UCL logo

UCL Discovery

UCL home » Library Services » Electronic resources » UCL Discovery

Investigation of genome diversity in Antarctic Dry Valley soils

Whiting, Samantha J.; (2005) Investigation of genome diversity in Antarctic Dry Valley soils. Doctoral thesis , UCL (University College London). Green open access

[img]
Preview
Text
Whiting.SamanthaJ_thesis.pdf

Download (39MB) | Preview

Abstract

The McMurdo Dry Valleys of South Victoria Land, Antarctica contain some of the most extreme biotopes on earth; extreme to the extent they have long been considered valid Martian analogues. Life within Dry Valley mineral soils, where water contents range from 0.2-5.0% w/w and mean annual temperatures fall below -20 C, must further contend with desiccating winds, diurnal freeze-thaw cycles, and high seasonal UV radiation. Our knowledge to date of the microbiology of this biotope has been restricted to cultivation studies. This study sought to investigate microbial diversity in Antarctic Dry Valley soils using both cultivation and cultivation-independent techniques. Phylogenetically-informative ribosomal RNA gene libraries were generated from Archaea-, Bacteria- and Eukarya- specific PCR products amplified directly fro m DNA extracted from Dry Valley soils. This approach permits a more representative assessment of microbial diversity, as it circumvents the need for cultivation; it is estimated that only 0.1-10% of microorganisms in soil can be cultivated in vitro. Dry Valley soils were found to support a high diversity of bacterial species based upon the analysis of 16S rRNA gene clone sequences, the majority of which showed little similarity to previously cultivated bacteria. The diversity of Archaea and eukaryotes was reduced in comparison, and included members of the non- thermophilic Crenarchaeota and species of fungi respectively. To complement these molecular analyses, bacteria were also cultivated in vitro from Dry Valley soils. Additionally, functional gene diversity was investigated in these soils focusing on integrons and their associated gene cassettes. Using a PCR-based strategy, evidence was obtained for the presence of class 1 integrons in Antarctic soils. Furthermore, a unique aadA gene cassette encoding a streptomycin/spectinomycin adenyltransferase was recovered in this study. These data reveal Dry Valley soils to support a microbial community of considerable genetic diversity, and provide fresh insights into the role of integrons in pristine environments.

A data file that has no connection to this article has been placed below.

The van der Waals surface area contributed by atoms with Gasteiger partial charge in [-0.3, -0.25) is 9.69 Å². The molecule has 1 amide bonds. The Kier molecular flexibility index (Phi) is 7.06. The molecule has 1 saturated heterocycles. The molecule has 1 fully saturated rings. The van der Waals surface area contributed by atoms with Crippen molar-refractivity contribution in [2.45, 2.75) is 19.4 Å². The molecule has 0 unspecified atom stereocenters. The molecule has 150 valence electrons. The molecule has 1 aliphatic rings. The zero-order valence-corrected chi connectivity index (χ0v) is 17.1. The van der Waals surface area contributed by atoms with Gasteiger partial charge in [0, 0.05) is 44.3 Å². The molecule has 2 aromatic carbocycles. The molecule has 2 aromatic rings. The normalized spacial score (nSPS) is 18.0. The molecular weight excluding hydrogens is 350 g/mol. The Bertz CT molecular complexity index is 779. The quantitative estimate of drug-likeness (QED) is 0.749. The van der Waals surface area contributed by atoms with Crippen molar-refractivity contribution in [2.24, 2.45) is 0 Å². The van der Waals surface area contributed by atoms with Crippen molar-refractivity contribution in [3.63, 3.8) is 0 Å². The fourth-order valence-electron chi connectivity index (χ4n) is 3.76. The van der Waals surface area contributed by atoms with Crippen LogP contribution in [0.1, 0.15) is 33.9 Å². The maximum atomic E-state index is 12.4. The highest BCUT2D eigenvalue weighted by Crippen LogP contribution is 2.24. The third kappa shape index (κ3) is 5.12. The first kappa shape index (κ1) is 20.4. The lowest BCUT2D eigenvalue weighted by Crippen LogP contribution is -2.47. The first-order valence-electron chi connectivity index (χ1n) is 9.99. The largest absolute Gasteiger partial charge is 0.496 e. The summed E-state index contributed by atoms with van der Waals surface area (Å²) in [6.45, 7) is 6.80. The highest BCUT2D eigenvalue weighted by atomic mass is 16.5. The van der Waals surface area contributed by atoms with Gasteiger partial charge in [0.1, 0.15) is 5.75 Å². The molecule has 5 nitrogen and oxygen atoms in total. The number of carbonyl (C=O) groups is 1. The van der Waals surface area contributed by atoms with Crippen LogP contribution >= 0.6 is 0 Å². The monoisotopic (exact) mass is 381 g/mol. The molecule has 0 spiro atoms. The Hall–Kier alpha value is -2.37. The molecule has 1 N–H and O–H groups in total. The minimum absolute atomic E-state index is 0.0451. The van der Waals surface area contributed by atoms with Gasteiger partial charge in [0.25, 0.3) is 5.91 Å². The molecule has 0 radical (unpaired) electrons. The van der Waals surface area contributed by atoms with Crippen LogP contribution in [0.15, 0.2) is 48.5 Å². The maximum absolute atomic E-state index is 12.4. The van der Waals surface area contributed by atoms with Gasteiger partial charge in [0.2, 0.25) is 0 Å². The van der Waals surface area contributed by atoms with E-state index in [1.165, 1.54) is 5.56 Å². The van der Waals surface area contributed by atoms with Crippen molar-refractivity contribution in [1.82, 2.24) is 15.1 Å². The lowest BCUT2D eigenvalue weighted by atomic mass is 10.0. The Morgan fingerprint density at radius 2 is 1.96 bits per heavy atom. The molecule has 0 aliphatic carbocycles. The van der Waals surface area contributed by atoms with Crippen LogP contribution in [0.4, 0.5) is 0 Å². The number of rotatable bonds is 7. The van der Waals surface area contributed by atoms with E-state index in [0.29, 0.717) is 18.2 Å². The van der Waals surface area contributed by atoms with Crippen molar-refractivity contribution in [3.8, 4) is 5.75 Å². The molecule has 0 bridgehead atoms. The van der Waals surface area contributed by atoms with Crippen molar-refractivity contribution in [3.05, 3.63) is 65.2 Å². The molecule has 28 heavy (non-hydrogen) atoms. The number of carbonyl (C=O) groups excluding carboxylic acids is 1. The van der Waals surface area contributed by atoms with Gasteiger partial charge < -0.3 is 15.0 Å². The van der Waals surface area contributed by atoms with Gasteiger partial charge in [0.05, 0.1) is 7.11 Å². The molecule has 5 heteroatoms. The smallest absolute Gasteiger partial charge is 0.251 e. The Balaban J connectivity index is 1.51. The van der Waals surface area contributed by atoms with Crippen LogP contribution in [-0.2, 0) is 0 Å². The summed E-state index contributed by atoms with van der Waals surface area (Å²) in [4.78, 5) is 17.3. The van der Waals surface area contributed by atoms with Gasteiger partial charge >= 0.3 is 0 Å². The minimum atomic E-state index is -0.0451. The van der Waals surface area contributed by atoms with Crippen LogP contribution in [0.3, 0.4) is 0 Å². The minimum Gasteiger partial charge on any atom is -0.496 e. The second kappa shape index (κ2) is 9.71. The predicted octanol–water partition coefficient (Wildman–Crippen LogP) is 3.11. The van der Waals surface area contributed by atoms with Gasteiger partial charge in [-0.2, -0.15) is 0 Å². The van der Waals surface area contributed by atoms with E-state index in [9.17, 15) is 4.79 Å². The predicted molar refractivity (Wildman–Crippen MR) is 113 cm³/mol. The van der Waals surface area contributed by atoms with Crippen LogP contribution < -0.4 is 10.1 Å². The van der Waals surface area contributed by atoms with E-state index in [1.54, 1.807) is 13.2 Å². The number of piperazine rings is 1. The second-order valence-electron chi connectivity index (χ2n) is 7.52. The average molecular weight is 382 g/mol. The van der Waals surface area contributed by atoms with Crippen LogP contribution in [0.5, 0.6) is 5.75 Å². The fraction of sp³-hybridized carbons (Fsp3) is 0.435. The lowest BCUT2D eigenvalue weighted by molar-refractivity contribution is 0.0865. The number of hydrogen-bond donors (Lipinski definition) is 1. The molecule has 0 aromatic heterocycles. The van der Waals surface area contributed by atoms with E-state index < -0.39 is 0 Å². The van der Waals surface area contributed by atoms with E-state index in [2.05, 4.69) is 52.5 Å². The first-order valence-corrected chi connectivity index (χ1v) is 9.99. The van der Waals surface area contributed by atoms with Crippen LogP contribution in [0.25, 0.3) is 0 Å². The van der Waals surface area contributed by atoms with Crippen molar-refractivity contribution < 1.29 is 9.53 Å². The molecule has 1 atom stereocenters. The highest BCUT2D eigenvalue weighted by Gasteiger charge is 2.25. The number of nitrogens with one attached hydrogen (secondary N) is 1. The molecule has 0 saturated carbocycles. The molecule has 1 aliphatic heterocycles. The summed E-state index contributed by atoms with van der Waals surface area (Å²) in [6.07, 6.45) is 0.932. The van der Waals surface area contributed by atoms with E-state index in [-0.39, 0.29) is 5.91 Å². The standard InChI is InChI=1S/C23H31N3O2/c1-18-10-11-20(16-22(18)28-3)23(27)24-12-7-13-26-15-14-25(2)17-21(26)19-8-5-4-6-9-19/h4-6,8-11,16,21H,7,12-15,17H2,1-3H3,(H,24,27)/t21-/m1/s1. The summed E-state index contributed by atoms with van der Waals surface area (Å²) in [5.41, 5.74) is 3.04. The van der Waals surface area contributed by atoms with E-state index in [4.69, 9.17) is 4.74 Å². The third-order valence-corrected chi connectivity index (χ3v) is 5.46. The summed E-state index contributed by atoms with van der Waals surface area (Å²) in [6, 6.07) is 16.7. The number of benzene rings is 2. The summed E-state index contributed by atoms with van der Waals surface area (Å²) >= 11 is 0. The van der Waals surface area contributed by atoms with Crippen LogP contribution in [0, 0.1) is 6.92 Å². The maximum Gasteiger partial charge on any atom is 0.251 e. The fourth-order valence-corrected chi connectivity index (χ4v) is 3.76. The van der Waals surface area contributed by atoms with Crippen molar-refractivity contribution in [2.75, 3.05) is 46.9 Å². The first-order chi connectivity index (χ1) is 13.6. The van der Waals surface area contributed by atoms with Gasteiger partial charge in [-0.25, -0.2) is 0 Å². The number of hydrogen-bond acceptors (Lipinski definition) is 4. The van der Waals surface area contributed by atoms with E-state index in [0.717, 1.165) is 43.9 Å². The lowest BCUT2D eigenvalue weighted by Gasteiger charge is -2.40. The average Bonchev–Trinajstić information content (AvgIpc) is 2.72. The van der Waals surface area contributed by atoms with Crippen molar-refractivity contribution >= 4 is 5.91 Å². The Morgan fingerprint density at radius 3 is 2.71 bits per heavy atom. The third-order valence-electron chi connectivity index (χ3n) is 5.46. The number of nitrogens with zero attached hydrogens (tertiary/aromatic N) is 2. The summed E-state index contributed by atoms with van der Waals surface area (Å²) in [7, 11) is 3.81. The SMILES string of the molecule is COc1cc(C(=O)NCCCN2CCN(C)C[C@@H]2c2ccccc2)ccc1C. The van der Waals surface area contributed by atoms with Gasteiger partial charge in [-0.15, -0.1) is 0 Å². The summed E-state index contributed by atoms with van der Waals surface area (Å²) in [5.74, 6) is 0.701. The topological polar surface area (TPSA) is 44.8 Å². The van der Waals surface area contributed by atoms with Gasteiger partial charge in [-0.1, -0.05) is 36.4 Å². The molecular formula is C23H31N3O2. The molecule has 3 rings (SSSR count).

Type: Thesis (Doctoral)
Title: Investigation of genome diversity in Antarctic Dry Valley soils
Identifier: PQ ETD:602652
Open access status: An open access version is available from UCL Discovery
Language: English
Additional information: Thesis digitised by ProQuest.
UCL classification: UCL > School of Life and Medical Sciences > Faculty of Population Health Sciences > Institute of Child Health > Department of Genes, Development and Disease > ICH - Medical Molecular Biology Unit
URI: http://discovery.ucl.ac.uk/id/eprint/1446727
Downloads since deposit
28Downloads
Download activity - last month
Download activity - last 12 months
Downloads by country - last 12 months

Archive Staff Only

View Item View Item